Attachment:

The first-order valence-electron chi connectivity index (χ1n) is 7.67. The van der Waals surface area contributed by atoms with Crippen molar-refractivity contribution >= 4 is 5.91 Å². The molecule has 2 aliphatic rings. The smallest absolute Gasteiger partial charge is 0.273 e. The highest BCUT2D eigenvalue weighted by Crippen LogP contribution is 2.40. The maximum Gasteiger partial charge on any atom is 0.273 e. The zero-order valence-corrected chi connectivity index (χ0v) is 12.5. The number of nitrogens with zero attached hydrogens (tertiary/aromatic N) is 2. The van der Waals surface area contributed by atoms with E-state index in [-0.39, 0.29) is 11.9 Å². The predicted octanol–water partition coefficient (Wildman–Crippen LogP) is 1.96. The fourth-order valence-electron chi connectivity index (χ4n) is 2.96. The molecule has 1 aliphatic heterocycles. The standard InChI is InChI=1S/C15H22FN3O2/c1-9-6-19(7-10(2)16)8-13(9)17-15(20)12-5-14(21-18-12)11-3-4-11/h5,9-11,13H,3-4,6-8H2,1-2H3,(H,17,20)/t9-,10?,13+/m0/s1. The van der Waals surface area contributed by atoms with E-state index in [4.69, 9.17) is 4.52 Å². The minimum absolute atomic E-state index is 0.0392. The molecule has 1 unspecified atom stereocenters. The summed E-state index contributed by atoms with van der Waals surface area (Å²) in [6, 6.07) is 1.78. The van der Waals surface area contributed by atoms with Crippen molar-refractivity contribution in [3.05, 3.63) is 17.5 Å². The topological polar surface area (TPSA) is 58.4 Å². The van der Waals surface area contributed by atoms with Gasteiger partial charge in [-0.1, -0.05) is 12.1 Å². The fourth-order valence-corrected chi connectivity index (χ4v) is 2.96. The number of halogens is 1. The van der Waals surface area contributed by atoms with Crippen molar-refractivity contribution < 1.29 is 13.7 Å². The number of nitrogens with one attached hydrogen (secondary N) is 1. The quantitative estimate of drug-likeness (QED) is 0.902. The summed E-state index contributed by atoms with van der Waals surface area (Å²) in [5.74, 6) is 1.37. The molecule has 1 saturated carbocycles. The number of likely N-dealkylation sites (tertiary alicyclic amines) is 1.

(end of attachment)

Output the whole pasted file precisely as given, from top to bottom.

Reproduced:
The first-order valence-electron chi connectivity index (χ1n) is 7.67. The van der Waals surface area contributed by atoms with Crippen molar-refractivity contribution >= 4 is 5.91 Å². The molecule has 2 aliphatic rings. The smallest absolute Gasteiger partial charge is 0.273 e. The highest BCUT2D eigenvalue weighted by Crippen LogP contribution is 2.40. The maximum Gasteiger partial charge on any atom is 0.273 e. The zero-order valence-corrected chi connectivity index (χ0v) is 12.5. The number of nitrogens with zero attached hydrogens (tertiary/aromatic N) is 2. The van der Waals surface area contributed by atoms with E-state index in [-0.39, 0.29) is 11.9 Å². The predicted octanol–water partition coefficient (Wildman–Crippen LogP) is 1.96. The fourth-order valence-electron chi connectivity index (χ4n) is 2.96. The molecule has 1 aliphatic heterocycles. The standard InChI is InChI=1S/C15H22FN3O2/c1-9-6-19(7-10(2)16)8-13(9)17-15(20)12-5-14(21-18-12)11-3-4-11/h5,9-11,13H,3-4,6-8H2,1-2H3,(H,17,20)/t9-,10?,13+/m0/s1. The van der Waals surface area contributed by atoms with E-state index in [4.69, 9.17) is 4.52 Å². The minimum absolute atomic E-state index is 0.0392. The molecule has 1 unspecified atom stereocenters. The summed E-state index contributed by atoms with van der Waals surface area (Å²) in [6, 6.07) is 1.78. The van der Waals surface area contributed by atoms with Crippen molar-refractivity contribution in [3.05, 3.63) is 17.5 Å². The topological polar surface area (TPSA) is 58.4 Å². The van der Waals surface area contributed by atoms with Gasteiger partial charge in [-0.1, -0.05) is 12.1 Å². The fourth-order valence-corrected chi connectivity index (χ4v) is 2.96. The number of halogens is 1. The van der Waals surface area contributed by atoms with Crippen molar-refractivity contribution < 1.29 is 13.7 Å². The number of nitrogens with one attached hydrogen (secondary N) is 1. The quantitative estimate of drug-likeness (QED) is 0.902. The summed E-state index contributed by atoms with van der Waals surface area (Å²) in [5.74, 6) is 1.37. The molecule has 1 saturated carbocycles. The number of likely N-dealkylation sites (tertiary alicyclic amines) is 1.